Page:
Chinook. Cascade. Nugget. CTZ. What are those four names identifying?
Those are the four varieties of hops grown by farm manager David Warren at High Wire Hops. Warren is a partner in the hops farm with Hal Brill and Russell Backhouse.
Right now it's harvest time at High Wire Hops. Each variety has its own ideal time to be picked, Warner explained. The Cascades and the Chinooks are ready to harvest about the same time.
"We send samples to a lab in the northwest, and they do an analysis on them to help us determine when the optimum time to harvest them is. That's when the oils are just right for each of the varieties," Warren said. The alpha acids and oils are the brewing values the brew masters are specifically looking for. "If harvested too early, [the hops] won't impart the flavor they are looking for," Warren said.
Hops are long-lived perennials which, under proper care and safe from disease, can be productive for 30 to 40 years.
"In the northwest, the average-size farm in Oregon, Idaho and Washington is over 500 acres in size," Warren said.
Those farmers experience problems with disease, because the hops are in fields right on top of one another and disease can spread easily.
"They can manage their fields well, but after 10 years the yields can decrease so much that they will replant."
In the North Fork Valley, fields of hops are not planted as closely and there is less disease. The long, hot, dry days and really cool nights in the North Fork Valley are ideal for growing hops.
"Those two things were really important to us in deciding to grow hops," Warren said. "With fruit you have the potential of not having a crop at all in a given year just because of a hard frost in the spring when the trees are blossoming. The same with wine grapes. Often times, you don't get a crop."
Hops are very hardy plants. They emerge in the spring and when the hops are about six inches, they are cut back to the ground. When they come back in about two weeks, the hops are more vigorous and concentrated. Hops are climbers and are trained to climb the infrastructure of trellises that are built in the fields. The trellises are 18 feet high. A series of wires runs in a checkerboard fashion to support the plants. Coconut hull cords which are a quarter-inch in diameter are manually tied to the top of the wires and then hung to the ground where they are secured.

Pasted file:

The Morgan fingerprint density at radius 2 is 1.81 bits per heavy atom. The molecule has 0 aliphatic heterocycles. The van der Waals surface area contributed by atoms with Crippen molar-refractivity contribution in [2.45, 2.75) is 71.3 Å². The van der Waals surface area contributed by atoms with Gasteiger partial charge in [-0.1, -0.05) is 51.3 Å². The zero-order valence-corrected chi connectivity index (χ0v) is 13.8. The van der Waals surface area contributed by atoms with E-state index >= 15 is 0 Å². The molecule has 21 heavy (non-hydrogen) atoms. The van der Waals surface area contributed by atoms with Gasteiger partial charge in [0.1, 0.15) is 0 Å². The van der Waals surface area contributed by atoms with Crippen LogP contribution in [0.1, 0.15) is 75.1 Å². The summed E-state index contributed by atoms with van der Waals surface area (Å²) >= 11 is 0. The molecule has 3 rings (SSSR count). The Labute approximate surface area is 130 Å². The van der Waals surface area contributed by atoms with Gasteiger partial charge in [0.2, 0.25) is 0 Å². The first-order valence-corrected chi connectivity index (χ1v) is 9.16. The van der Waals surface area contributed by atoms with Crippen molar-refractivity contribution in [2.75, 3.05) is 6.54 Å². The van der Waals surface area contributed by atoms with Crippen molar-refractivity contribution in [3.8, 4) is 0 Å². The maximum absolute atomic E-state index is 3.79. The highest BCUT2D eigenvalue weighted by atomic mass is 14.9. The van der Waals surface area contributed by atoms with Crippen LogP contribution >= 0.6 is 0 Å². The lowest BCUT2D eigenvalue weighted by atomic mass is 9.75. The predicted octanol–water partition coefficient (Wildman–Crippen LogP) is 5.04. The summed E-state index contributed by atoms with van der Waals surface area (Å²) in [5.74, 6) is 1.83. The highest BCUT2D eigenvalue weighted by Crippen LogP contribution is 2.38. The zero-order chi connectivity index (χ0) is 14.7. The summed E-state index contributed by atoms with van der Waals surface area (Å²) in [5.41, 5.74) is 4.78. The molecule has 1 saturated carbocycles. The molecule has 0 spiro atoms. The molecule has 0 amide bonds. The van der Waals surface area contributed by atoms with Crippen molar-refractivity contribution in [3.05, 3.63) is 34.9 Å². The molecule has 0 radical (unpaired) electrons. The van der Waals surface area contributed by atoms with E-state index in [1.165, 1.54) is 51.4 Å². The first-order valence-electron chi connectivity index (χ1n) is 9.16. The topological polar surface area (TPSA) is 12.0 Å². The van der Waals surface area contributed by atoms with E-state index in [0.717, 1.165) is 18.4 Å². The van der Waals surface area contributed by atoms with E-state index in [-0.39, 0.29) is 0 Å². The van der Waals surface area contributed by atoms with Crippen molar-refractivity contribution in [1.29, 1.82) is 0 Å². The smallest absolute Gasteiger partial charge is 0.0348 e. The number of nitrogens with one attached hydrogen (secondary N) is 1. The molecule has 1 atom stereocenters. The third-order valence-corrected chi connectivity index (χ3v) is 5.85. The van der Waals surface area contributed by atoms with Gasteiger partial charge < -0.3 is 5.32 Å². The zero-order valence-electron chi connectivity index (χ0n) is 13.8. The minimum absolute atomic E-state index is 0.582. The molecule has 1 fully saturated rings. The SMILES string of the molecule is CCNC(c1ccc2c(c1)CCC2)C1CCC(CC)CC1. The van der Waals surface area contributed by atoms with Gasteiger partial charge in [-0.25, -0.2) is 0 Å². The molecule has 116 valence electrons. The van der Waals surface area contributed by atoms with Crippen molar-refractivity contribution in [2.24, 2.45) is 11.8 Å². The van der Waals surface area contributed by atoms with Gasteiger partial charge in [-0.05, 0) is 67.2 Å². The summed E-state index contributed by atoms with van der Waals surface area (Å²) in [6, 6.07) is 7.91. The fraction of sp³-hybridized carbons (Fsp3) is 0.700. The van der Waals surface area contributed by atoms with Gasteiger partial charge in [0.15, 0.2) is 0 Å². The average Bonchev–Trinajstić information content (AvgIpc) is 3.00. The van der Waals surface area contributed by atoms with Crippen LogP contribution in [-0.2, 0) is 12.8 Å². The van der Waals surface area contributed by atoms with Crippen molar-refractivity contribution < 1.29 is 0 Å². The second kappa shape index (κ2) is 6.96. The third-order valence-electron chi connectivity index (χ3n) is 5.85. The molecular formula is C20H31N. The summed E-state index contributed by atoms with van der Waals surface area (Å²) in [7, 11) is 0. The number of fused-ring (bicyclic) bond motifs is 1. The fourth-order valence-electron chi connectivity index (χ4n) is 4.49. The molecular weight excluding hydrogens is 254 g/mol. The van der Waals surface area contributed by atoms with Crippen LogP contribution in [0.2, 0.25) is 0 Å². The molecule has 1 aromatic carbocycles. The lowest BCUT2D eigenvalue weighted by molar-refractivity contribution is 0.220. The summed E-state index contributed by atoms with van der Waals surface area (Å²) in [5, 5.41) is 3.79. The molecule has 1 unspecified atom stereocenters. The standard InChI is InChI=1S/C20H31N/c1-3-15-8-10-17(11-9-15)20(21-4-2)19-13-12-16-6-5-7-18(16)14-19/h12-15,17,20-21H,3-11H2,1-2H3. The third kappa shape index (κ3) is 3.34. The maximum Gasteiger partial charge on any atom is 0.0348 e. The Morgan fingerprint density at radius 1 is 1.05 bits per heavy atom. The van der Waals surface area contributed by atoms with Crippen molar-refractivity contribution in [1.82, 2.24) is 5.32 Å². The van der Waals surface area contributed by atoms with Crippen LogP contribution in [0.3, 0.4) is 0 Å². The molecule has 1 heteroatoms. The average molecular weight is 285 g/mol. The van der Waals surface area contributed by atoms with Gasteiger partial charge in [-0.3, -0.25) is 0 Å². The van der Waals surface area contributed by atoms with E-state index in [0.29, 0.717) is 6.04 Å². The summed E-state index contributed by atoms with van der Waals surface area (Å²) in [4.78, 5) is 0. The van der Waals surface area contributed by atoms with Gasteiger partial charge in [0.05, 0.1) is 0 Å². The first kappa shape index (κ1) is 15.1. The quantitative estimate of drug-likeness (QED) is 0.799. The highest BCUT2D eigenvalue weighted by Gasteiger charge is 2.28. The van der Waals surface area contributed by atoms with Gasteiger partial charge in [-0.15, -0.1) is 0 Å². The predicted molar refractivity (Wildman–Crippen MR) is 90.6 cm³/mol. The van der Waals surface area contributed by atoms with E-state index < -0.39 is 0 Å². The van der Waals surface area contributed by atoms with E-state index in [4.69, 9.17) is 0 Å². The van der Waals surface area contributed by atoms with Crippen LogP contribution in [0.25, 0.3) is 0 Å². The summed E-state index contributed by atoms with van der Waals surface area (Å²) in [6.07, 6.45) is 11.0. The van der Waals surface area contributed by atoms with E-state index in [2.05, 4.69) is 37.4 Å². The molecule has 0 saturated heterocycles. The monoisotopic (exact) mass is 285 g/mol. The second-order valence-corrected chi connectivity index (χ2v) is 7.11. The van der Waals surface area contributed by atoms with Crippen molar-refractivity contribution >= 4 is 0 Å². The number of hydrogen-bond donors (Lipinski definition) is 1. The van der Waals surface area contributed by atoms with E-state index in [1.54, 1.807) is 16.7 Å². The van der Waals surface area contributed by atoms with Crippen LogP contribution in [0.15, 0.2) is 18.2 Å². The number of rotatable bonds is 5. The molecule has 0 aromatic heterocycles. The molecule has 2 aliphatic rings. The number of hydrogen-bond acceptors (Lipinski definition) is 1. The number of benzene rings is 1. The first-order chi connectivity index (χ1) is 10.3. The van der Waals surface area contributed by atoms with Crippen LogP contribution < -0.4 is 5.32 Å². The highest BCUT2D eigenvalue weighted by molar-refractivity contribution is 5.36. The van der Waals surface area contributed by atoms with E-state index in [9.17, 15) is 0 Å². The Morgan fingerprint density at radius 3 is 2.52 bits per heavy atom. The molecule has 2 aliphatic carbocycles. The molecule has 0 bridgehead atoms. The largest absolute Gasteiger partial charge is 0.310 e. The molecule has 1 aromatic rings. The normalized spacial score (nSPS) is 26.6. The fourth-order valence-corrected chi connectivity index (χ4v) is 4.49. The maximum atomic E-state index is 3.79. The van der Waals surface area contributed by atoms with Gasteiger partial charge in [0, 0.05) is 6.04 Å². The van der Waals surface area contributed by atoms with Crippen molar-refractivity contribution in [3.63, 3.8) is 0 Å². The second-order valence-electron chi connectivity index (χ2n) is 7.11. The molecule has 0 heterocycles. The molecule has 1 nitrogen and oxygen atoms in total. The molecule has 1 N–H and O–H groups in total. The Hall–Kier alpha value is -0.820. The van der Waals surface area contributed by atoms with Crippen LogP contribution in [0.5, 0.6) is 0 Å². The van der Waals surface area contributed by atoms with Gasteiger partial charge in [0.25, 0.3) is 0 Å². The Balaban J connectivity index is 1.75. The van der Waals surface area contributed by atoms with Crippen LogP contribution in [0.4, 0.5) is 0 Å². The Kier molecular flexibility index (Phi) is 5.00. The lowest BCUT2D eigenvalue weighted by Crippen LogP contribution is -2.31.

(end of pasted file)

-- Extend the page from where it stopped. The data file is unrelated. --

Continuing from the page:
"We actually train the plant around the cords," Warren said. "They have to be trained in a clockwise fashion." Each plant will have 30 to 50 bines, which look almost like octopus tentacles, Warren said. The hardiest of the bines, between four to six, are trained. Everything else is cut back. "By the time we've trained them, they have grown 18 feet in three weeks."
Once they stop growing up, they bush out and produce the cones and side arms.
High Wire Hops has four acres in production, and just planted two more acres that will be ready next year. They have about 1,100 plants per acre. Next year, Warren plans to plant hops on the remaining two acres at the farm.
This is the farm's third season.
"We specialize in selling our hops fresh or wet. Historically and traditionally most hops are dried and stored," Warren said. "There's a new niche of brewers who want to use these cones fresh, as soon as they come off the bines."
High Wire Hops harvests their hops in the evening, puts them directly into a walk-in cooler and then early in the morning before first light they deliver their hops to breweries in Denver, Boulder and Fort Collins. They also sell both fresh and dry hops to Revolution Brewing in Paonia.
"With small scale farms, we have the opportunity to pay attention to detail. The quality is really unsurpassed. That's what really sets us apart from the large farms in the northwest."blog comments powered by Disqus